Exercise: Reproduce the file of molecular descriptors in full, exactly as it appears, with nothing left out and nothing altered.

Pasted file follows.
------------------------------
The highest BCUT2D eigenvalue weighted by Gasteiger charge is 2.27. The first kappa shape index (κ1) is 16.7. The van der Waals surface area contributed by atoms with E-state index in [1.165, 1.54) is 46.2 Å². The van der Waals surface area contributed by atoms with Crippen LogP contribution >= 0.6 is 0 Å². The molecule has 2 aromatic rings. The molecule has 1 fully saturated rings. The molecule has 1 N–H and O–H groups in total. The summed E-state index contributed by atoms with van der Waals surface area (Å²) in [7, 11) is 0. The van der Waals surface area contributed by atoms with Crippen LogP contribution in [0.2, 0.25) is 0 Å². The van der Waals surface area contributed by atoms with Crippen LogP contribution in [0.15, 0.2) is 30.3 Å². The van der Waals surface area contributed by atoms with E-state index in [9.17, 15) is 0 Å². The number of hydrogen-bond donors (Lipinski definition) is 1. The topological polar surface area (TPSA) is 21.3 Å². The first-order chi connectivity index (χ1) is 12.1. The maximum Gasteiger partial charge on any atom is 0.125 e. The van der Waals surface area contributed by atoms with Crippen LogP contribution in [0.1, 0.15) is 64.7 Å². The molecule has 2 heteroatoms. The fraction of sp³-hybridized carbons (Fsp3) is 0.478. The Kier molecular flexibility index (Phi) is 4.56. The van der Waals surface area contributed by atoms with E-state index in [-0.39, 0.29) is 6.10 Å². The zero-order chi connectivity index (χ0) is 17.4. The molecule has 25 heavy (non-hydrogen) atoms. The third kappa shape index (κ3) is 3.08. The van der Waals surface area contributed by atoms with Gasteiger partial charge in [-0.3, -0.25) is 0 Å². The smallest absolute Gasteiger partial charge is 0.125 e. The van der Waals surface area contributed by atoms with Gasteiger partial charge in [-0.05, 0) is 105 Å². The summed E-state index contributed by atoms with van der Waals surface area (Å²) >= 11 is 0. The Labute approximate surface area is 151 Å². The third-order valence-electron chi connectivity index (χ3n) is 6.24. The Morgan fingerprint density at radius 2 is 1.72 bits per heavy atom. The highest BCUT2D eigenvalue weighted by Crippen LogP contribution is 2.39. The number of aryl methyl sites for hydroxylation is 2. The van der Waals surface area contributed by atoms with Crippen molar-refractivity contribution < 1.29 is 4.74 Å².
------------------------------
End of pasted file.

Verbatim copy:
The highest BCUT2D eigenvalue weighted by Gasteiger charge is 2.27. The first kappa shape index (κ1) is 16.7. The van der Waals surface area contributed by atoms with E-state index in [1.165, 1.54) is 46.2 Å². The van der Waals surface area contributed by atoms with Crippen LogP contribution >= 0.6 is 0 Å². The molecule has 2 aromatic rings. The molecule has 1 fully saturated rings. The molecule has 1 N–H and O–H groups in total. The summed E-state index contributed by atoms with van der Waals surface area (Å²) in [7, 11) is 0. The van der Waals surface area contributed by atoms with Crippen LogP contribution in [0.2, 0.25) is 0 Å². The van der Waals surface area contributed by atoms with Crippen LogP contribution in [0.15, 0.2) is 30.3 Å². The van der Waals surface area contributed by atoms with E-state index in [9.17, 15) is 0 Å². The number of hydrogen-bond donors (Lipinski definition) is 1. The topological polar surface area (TPSA) is 21.3 Å². The first-order chi connectivity index (χ1) is 12.1. The maximum Gasteiger partial charge on any atom is 0.125 e. The van der Waals surface area contributed by atoms with Crippen LogP contribution in [0.1, 0.15) is 64.7 Å². The molecule has 2 heteroatoms. The fraction of sp³-hybridized carbons (Fsp3) is 0.478. The Kier molecular flexibility index (Phi) is 4.56. The van der Waals surface area contributed by atoms with E-state index in [-0.39, 0.29) is 6.10 Å². The zero-order chi connectivity index (χ0) is 17.4. The molecule has 25 heavy (non-hydrogen) atoms. The third kappa shape index (κ3) is 3.08. The van der Waals surface area contributed by atoms with Gasteiger partial charge in [-0.3, -0.25) is 0 Å². The smallest absolute Gasteiger partial charge is 0.125 e. The van der Waals surface area contributed by atoms with Gasteiger partial charge in [-0.05, 0) is 105 Å². The summed E-state index contributed by atoms with van der Waals surface area (Å²) >= 11 is 0. The Labute approximate surface area is 151 Å². The third-order valence-electron chi connectivity index (χ3n) is 6.24. The Morgan fingerprint density at radius 2 is 1.72 bits per heavy atom. The highest BCUT2D eigenvalue weighted by Crippen LogP contribution is 2.39. The number of aryl methyl sites for hydroxylation is 2. The van der Waals surface area contributed by atoms with Crippen molar-refractivity contribution < 1.29 is 4.74 Å².